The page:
by Bob Lupton
The face of missions is on the verge of a dramatic change. For centuries, mission work was primarily about saving souls and planting churches. A “sea change” took place when Muhammad Yunus introduced micro-lending into the under-developed world, opening the way for the mission industry to begin addressing physical poverty.
Another “sea change” is now upon us, one that promises to eclipse micro-enterprise in both scale and impact. Impact Investing is a new wave of philanthropy that is introducing substantial investment capital into wealth-producing small-medium enterprises (SME), as well as larger scale community enhancing businesses. In 2015, assets deployed in impact related investments totaled $60 billion. That number is forecasted to grow to between $600 billion and $3 trillion over the next 10 years. This triple bottom line approach to investing in for-profit business creation has the capacity to elevate struggling communities – and entire regions – from surviving to thriving.
The following is a brief description of the traditional single-issue mission approach (SIM) (such as church planting, well-drilling, orphanages, etc.) as compared to the budding paradigm of holistic community economic development (CED) that has the capacity to transform entire communities. Though perhaps over-generalized, it does highlight the distinctive differences between two very different approaches to serving the poor.
Single-issue Mission (SIM) (such as micro-loans or health clinics) focuses on the needs of individuals and/or individual families. It measures success by the impact of specific programs on the target population (ie: number of loans placed, number of wells drilled, number of patients treated).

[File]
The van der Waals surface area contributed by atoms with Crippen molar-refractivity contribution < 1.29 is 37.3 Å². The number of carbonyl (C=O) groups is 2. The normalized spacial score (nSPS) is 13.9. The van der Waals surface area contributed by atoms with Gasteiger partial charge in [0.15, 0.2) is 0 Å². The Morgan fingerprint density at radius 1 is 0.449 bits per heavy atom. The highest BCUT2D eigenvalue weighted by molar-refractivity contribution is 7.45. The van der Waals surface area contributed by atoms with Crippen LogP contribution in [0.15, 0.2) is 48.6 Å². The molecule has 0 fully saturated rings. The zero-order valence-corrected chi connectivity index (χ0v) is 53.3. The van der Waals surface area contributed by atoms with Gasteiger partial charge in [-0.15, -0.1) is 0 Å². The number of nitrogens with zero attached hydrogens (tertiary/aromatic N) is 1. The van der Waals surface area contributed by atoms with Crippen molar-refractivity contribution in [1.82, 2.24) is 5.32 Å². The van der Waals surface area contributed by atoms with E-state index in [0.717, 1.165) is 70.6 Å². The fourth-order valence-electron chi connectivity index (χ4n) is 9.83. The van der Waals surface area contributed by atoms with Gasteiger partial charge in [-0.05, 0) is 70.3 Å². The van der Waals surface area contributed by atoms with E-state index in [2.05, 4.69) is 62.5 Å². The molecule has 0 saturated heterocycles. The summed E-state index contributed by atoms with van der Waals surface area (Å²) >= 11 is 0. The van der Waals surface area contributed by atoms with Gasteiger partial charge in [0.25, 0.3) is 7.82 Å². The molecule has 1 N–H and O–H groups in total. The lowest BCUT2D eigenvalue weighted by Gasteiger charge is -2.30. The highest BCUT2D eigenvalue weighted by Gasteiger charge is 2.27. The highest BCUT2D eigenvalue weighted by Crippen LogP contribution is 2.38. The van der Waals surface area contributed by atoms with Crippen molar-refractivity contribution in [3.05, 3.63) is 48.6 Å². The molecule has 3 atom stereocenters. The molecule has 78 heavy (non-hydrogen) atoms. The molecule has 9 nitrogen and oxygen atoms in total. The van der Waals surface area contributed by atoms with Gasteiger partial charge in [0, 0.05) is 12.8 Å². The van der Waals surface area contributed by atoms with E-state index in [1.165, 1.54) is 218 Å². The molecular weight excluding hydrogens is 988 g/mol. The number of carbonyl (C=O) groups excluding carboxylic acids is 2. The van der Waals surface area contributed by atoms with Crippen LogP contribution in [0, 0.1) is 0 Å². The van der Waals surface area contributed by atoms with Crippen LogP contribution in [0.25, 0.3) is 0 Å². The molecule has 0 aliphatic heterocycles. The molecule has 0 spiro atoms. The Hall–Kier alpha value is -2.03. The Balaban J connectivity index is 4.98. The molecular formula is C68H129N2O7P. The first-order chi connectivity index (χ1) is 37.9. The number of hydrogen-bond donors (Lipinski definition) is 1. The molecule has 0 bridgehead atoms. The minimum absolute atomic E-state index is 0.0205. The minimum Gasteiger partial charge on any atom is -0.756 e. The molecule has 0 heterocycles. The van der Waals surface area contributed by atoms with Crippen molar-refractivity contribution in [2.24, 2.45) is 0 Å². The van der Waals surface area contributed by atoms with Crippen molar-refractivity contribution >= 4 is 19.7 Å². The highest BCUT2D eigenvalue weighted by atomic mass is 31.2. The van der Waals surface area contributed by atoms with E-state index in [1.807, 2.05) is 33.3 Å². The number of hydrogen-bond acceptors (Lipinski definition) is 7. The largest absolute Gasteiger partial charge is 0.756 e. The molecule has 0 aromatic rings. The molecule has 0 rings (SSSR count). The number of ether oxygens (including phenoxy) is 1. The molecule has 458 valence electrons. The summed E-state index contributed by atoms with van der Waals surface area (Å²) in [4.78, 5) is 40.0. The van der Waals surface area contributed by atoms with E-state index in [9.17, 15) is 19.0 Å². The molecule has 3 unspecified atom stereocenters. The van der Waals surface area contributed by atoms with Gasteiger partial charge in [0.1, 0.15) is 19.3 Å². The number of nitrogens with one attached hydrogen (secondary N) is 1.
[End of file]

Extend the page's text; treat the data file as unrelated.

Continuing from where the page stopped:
Community Economic Development (CED) focuses on the well-being of the entire community and measures success by improvements to the whole community. CED gathers baseline data on the existing state-of-the-community, establishes priorities for growth with the community, identifies community assets and capacities, connects the community to external resources, and measures progress on the overall vitality and growth of the community. (Index for Thriving Communities)
SIM leads with meeting an obvious need. SIM is most often service oriented and addresses pressing needs, but does little to strengthen the local economy. Those who engage in micro-lending (small business loans to peasants) do enable micro-entrepreneurs to survive at a somewhat higher economic level, but seldom do micro-loans lead to wealth-creating enterprises (SME). Micro-lending enables people to survive but not thrive.
CED leads with economic initiatives. The creation of profitable Small-Medium Enterprises (SME) requires scale (multiple employees) and thus leads to wealth creation in a community. They increase the “missing middle” – the skilled management class that is virtually non-existent in under-developed countries. SME also spawns ancillary businesses that improve the economic life of the surrounding community. SME leads to thriving, not merely surviving.
SIM usually begins with a specific need and specializes in a particular issue (medical, water, evangelism). These programs may over time expand into related issues, but they seldom make the shift to sustainable economic enterprise. While they improve certain aspects of life, their programs remain dependent upon external support.